Will I be sued?

“The risk of being sued for copyright of ‘orphaned’ works is typically quite small. Because they were probably never registered, they would have to first register them (submitting their own originals), then prove that they legally own the title to the copyrights, then prove you infringed their rights, then prove that your infringement has somehow caused them ‘damages.’”

“Lawyers often send letters warning of copyright infringement, but in reality few lawsuits are commenced.”
Steven P. Aggergaard

“You own a copyright as soon as you create something. The main reason for registering a copyright is to make it easier to sue someone for copyright infringement and to actually seek and receive monetary damages.”
Steven P. Aggergaard

From the U.S. Library of Congress:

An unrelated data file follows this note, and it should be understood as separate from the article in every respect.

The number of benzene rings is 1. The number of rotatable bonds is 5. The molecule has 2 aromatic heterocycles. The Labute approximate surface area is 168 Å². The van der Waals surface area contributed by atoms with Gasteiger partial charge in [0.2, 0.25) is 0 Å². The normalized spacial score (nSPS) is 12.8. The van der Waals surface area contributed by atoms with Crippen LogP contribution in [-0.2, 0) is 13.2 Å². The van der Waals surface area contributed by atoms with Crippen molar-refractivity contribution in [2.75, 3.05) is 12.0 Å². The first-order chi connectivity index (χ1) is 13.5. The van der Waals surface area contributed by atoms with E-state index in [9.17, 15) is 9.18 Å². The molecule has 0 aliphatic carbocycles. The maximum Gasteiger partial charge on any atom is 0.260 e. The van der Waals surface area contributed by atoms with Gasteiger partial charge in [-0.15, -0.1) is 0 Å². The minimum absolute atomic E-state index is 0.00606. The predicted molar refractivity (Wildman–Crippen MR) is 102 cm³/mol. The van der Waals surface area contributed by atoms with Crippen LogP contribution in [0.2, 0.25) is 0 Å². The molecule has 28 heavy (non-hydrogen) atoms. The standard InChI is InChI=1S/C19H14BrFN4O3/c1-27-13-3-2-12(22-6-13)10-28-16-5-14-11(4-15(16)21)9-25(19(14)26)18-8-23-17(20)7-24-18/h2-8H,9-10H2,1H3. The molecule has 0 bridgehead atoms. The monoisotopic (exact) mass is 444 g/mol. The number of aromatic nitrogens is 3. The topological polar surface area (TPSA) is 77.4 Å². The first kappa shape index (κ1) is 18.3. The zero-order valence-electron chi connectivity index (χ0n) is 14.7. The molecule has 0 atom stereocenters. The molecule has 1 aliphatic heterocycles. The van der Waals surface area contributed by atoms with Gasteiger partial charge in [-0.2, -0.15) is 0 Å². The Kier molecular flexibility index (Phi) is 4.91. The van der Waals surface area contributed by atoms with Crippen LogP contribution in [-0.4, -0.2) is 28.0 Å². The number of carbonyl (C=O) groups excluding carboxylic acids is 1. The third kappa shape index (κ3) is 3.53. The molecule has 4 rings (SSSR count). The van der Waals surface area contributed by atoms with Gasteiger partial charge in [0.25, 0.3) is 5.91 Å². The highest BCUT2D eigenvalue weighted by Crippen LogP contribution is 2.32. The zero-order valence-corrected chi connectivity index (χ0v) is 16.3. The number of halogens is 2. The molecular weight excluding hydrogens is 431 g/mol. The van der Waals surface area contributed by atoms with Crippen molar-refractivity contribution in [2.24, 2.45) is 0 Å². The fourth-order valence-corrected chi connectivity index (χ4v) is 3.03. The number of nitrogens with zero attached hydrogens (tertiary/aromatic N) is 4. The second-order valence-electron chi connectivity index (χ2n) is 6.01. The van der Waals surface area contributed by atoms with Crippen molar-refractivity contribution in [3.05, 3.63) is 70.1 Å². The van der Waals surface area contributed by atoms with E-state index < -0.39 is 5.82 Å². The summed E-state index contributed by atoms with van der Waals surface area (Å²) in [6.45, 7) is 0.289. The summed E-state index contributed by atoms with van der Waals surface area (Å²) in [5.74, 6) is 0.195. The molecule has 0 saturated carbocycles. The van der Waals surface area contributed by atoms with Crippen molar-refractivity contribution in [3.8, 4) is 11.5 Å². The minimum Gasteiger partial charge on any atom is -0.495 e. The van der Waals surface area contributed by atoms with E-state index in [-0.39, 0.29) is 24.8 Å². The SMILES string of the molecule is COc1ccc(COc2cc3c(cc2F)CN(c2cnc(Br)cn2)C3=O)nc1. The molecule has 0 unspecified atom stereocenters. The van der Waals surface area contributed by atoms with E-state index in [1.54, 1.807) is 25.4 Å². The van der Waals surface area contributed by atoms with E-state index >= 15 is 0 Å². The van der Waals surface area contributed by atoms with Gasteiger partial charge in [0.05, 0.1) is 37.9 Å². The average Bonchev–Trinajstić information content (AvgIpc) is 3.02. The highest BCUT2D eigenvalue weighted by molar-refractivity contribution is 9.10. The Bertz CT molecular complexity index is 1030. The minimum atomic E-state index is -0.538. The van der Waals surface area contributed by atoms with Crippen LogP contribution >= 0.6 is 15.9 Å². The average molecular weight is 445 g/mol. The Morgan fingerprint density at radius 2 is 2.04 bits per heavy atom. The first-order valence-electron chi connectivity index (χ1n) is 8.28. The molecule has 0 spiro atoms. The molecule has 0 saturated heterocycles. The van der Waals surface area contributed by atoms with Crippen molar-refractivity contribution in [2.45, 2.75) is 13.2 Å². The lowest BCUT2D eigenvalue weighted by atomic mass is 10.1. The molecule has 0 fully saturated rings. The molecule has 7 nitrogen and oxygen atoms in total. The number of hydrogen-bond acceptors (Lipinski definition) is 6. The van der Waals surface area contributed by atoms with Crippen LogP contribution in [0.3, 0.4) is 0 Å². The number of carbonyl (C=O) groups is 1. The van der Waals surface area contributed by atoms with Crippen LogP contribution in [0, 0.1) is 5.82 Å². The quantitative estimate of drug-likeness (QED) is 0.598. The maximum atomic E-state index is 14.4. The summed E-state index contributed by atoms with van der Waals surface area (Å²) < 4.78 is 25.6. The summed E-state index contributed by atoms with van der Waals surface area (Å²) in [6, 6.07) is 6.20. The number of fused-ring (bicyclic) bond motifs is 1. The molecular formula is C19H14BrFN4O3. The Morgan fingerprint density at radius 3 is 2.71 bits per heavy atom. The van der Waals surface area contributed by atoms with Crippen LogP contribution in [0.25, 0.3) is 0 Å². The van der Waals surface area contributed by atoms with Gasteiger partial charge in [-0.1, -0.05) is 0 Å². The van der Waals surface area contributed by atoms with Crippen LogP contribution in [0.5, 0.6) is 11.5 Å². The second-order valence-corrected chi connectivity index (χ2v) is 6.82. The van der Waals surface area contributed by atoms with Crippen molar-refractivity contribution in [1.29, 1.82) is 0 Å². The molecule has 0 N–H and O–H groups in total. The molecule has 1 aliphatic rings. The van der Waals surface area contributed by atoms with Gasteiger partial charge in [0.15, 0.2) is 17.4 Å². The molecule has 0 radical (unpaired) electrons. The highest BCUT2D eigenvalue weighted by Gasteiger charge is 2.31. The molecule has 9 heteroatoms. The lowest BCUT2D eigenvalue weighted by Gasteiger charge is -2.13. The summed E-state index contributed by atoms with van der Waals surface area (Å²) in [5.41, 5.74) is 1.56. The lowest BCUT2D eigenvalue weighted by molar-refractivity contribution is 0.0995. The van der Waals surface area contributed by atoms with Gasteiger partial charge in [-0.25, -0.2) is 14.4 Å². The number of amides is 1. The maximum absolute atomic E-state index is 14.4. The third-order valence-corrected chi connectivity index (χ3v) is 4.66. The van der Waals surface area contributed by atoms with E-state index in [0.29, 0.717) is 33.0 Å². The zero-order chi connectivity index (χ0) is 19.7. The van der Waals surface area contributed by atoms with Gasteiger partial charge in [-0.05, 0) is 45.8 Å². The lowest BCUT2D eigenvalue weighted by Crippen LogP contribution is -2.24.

The Library is unaware of any lawsuits involving the use of its historical images.

The Library is aware of a few cases where a user was told by someone claiming to hold the rights to images in the Library’s collections to “cease and desist” publication of the images. When the users requested proof of rights ownership, however, the matter was dropped.

To establish a prima facie case of copyright infringement, the plaintiff must prove “ownership” of copyrighted material and “copying” by the defendant. (Norma Ribbon & Trimming, Inc. v. Little, 51 F.3d 45, 47 (5th Cir. 1995) (citing Lakedreams v. Taylor, 932 F.2d 1103, 1107 (5th Cir.1991). A plaintiff establishes “ownership” by demonstrating that the material is “copyrightable” and that he complied with the statutory requirements in securing the copyright. Central Point Software, Inc. v. Nugent, 903 F.Supp. 1057, 1057 (E.D. Tex. I995).

If it is difficult for you to find a rights holder after employing due diligence, it ought to be equally difficult for a claimant to show that a copyright had been secured.

U.S. Library of Congress

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